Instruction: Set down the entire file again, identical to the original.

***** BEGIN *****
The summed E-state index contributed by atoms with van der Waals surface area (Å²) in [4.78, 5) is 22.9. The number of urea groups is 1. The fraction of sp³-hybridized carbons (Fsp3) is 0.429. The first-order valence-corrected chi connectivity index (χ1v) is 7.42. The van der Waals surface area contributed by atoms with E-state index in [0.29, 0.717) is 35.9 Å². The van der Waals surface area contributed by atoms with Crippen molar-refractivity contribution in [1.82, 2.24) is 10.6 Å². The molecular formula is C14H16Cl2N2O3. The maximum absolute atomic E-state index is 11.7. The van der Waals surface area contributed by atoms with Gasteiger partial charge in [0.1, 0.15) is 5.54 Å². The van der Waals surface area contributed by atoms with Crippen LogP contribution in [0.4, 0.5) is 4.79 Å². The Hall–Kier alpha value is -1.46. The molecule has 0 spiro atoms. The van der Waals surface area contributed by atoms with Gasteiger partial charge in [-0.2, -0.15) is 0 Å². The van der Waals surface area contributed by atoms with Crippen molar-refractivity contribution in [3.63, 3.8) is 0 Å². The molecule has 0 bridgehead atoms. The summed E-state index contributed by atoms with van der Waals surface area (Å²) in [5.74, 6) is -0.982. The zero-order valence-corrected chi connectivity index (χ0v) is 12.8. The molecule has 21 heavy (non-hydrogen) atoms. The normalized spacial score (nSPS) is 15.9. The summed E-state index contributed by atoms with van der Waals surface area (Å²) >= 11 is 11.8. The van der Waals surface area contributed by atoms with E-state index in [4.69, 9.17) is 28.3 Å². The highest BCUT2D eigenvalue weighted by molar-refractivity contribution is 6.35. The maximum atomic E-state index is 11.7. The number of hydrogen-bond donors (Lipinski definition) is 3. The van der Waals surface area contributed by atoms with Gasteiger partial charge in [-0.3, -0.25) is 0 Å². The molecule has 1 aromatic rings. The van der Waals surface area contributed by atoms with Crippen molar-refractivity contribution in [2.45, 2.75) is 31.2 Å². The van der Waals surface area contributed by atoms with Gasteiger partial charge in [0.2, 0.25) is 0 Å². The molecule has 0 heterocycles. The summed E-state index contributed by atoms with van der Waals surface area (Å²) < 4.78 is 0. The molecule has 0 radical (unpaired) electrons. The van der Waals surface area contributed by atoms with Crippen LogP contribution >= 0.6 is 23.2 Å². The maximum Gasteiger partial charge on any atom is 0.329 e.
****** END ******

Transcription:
The summed E-state index contributed by atoms with van der Waals surface area (Å²) in [4.78, 5) is 22.9. The number of urea groups is 1. The fraction of sp³-hybridized carbons (Fsp3) is 0.429. The first-order valence-corrected chi connectivity index (χ1v) is 7.42. The van der Waals surface area contributed by atoms with E-state index in [0.29, 0.717) is 35.9 Å². The van der Waals surface area contributed by atoms with Crippen molar-refractivity contribution in [1.82, 2.24) is 10.6 Å². The molecular formula is C14H16Cl2N2O3. The maximum absolute atomic E-state index is 11.7. The van der Waals surface area contributed by atoms with Gasteiger partial charge in [0.1, 0.15) is 5.54 Å². The van der Waals surface area contributed by atoms with Crippen LogP contribution in [0.4, 0.5) is 4.79 Å². The Hall–Kier alpha value is -1.46. The molecule has 0 spiro atoms. The van der Waals surface area contributed by atoms with Gasteiger partial charge in [-0.2, -0.15) is 0 Å². The van der Waals surface area contributed by atoms with Crippen molar-refractivity contribution in [3.63, 3.8) is 0 Å². The molecule has 0 bridgehead atoms. The summed E-state index contributed by atoms with van der Waals surface area (Å²) in [5.74, 6) is -0.982. The zero-order valence-corrected chi connectivity index (χ0v) is 12.8. The molecule has 21 heavy (non-hydrogen) atoms. The normalized spacial score (nSPS) is 15.9. The summed E-state index contributed by atoms with van der Waals surface area (Å²) >= 11 is 11.8. The van der Waals surface area contributed by atoms with E-state index in [4.69, 9.17) is 28.3 Å². The highest BCUT2D eigenvalue weighted by molar-refractivity contribution is 6.35. The maximum atomic E-state index is 11.7. The number of hydrogen-bond donors (Lipinski definition) is 3. The van der Waals surface area contributed by atoms with Gasteiger partial charge in [-0.3, -0.25) is 0 Å². The molecule has 1 aromatic rings. The van der Waals surface area contributed by atoms with Crippen molar-refractivity contribution in [2.45, 2.75) is 31.2 Å². The van der Waals surface area contributed by atoms with Gasteiger partial charge in [0.2, 0.25) is 0 Å². The molecule has 0 heterocycles. The summed E-state index contributed by atoms with van der Waals surface area (Å²) < 4.78 is 0. The molecule has 0 radical (unpaired) electrons. The van der Waals surface area contributed by atoms with Crippen LogP contribution >= 0.6 is 23.2 Å². The maximum Gasteiger partial charge on any atom is 0.329 e.